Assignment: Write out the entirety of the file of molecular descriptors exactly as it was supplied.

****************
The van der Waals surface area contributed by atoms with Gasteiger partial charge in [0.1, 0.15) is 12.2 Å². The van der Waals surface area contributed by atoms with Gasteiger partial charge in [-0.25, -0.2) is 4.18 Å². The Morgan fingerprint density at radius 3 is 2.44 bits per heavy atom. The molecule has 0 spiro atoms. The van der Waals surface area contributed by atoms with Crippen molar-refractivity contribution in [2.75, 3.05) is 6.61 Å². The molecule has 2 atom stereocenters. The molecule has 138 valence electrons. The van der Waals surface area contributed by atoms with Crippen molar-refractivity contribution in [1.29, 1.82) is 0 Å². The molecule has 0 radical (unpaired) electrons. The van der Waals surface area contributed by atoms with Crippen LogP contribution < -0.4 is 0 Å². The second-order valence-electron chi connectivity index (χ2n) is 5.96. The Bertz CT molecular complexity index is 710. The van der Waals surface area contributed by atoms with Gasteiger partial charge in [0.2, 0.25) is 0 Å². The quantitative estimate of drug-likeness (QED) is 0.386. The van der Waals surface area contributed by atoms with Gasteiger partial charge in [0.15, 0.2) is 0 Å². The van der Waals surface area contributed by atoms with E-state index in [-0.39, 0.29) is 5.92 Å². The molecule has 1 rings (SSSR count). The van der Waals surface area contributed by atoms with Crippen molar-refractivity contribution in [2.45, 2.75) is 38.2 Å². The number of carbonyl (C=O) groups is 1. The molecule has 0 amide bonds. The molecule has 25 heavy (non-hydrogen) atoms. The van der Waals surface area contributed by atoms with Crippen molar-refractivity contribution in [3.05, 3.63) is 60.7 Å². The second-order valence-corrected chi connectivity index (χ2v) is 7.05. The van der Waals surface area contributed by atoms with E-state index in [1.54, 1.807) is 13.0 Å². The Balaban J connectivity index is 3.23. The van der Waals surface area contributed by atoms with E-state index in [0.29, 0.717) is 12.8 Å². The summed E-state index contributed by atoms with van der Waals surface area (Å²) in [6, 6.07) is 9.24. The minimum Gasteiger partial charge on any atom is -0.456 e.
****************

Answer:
The van der Waals surface area contributed by atoms with Gasteiger partial charge in [0.1, 0.15) is 12.2 Å². The van der Waals surface area contributed by atoms with Gasteiger partial charge in [-0.25, -0.2) is 4.18 Å². The Morgan fingerprint density at radius 3 is 2.44 bits per heavy atom. The molecule has 0 spiro atoms. The van der Waals surface area contributed by atoms with Crippen molar-refractivity contribution in [2.75, 3.05) is 6.61 Å². The molecule has 2 atom stereocenters. The molecule has 138 valence electrons. The van der Waals surface area contributed by atoms with Crippen molar-refractivity contribution in [1.29, 1.82) is 0 Å². The molecule has 0 radical (unpaired) electrons. The van der Waals surface area contributed by atoms with Crippen LogP contribution < -0.4 is 0 Å². The second-order valence-electron chi connectivity index (χ2n) is 5.96. The Bertz CT molecular complexity index is 710. The van der Waals surface area contributed by atoms with Gasteiger partial charge in [0.2, 0.25) is 0 Å². The quantitative estimate of drug-likeness (QED) is 0.386. The van der Waals surface area contributed by atoms with Gasteiger partial charge in [0.15, 0.2) is 0 Å². The van der Waals surface area contributed by atoms with E-state index in [-0.39, 0.29) is 5.92 Å². The molecule has 1 rings (SSSR count). The van der Waals surface area contributed by atoms with Crippen molar-refractivity contribution in [2.45, 2.75) is 38.2 Å². The number of carbonyl (C=O) groups is 1. The molecule has 0 amide bonds. The molecule has 25 heavy (non-hydrogen) atoms. The van der Waals surface area contributed by atoms with Crippen molar-refractivity contribution in [3.05, 3.63) is 60.7 Å². The second-order valence-corrected chi connectivity index (χ2v) is 7.05. The van der Waals surface area contributed by atoms with E-state index in [1.54, 1.807) is 13.0 Å². The Balaban J connectivity index is 3.23. The van der Waals surface area contributed by atoms with E-state index in [0.29, 0.717) is 12.8 Å². The summed E-state index contributed by atoms with van der Waals surface area (Å²) in [6, 6.07) is 9.24. The minimum Gasteiger partial charge on any atom is -0.456 e.